Throughout the COVID-19 pandemic, scammers have been stealing personal information from individuals and then filing and claiming unemployment benefits in that individual’s name. Victims of these unemployment scams are often just now learning about this identity theft, as unemployment agencies are sending tax forms (1099-G) for income tax filing.
If you received a 1099-G tax form from the Ohio Department of Job and Family Services (ODJFS) and did not apply for unemployment benefits in 2020, contact ODJFS immediately. Visit unemploymenthelp.ohio.gov/IdentityTheft for more information and to access their online portal.
If you have been a victim of identity theft (via unemployment benefits fraud or otherwise), there are many resources available to help protect your identity.
Review resources available with the Ohio Attorney General at www.ohioattorneygeneral.gov/IdentityTheft;
File a complaint with the Federal Trade Commission at www.identitytheft.gov;
Request your credit report at www.annualcreditreport.com;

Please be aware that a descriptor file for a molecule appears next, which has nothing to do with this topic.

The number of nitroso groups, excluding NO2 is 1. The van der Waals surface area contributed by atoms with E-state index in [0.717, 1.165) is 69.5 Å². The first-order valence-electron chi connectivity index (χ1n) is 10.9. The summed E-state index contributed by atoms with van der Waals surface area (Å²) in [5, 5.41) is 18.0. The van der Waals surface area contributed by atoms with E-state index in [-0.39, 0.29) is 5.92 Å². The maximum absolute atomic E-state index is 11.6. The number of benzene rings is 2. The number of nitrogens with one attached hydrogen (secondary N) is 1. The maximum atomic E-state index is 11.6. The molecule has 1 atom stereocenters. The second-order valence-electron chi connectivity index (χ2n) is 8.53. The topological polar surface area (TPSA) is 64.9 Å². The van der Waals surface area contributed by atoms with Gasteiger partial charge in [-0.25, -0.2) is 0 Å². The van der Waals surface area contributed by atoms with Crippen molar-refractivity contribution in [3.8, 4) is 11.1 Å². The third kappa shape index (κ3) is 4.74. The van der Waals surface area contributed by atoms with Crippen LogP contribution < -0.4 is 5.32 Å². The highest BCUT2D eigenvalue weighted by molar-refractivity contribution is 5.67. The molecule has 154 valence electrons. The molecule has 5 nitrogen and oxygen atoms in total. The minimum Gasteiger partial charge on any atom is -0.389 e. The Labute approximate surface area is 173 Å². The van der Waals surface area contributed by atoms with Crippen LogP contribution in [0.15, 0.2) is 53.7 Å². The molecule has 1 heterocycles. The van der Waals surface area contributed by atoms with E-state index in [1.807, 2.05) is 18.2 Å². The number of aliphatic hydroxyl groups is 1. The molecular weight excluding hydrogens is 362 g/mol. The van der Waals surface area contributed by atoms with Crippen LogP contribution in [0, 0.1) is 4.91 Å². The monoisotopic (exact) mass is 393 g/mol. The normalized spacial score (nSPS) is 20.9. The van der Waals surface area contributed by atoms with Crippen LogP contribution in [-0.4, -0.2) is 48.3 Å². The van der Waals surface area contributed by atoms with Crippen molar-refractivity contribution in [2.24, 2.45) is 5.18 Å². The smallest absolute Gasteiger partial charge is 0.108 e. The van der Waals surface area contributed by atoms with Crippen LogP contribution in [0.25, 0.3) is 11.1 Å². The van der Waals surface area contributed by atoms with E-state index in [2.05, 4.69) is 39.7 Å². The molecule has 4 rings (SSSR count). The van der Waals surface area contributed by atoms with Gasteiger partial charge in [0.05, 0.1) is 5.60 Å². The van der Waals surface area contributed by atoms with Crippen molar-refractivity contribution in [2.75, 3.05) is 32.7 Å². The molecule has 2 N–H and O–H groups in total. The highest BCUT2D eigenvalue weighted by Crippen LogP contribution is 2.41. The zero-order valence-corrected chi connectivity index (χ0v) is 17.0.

Place a free one-year fraud alert on your credit reports by contacting any of the three nationwide credit reporting companies either online at www.consumer.ftc.gov or at their toll-free numbers. The bureau you contact must inform the other two bureaus: Equifax (800-525-6285), Experian (888-397-3742), or TransUnion (800-680-7289).
UNEMPLOYMENT “MULE” SCAMS
Scammers file unemployment claims in someone else’s name and have those benefits directly deposited to another individual’s banking account. The unsuspecting third-party (the account holders) believe they are helping “friends” collect their benefits. Scammers may ask for these funds to be withdrawn and then sent to them as gift cards or money orders—and sometimes offer account holders to keep a small portion of the proceeds for their “help.” The funds are discovered to have been fraudulently credited to the account holders, who are then out the money when it is deducted from their accounts.
Whether the “mule” is complicit in the fraud or deceived by the scammer, “mules” are laundering funds for organized COVID-19-related crime. Acting as a money mule is illegal and punishable, even if you are not aware you are committing a crime.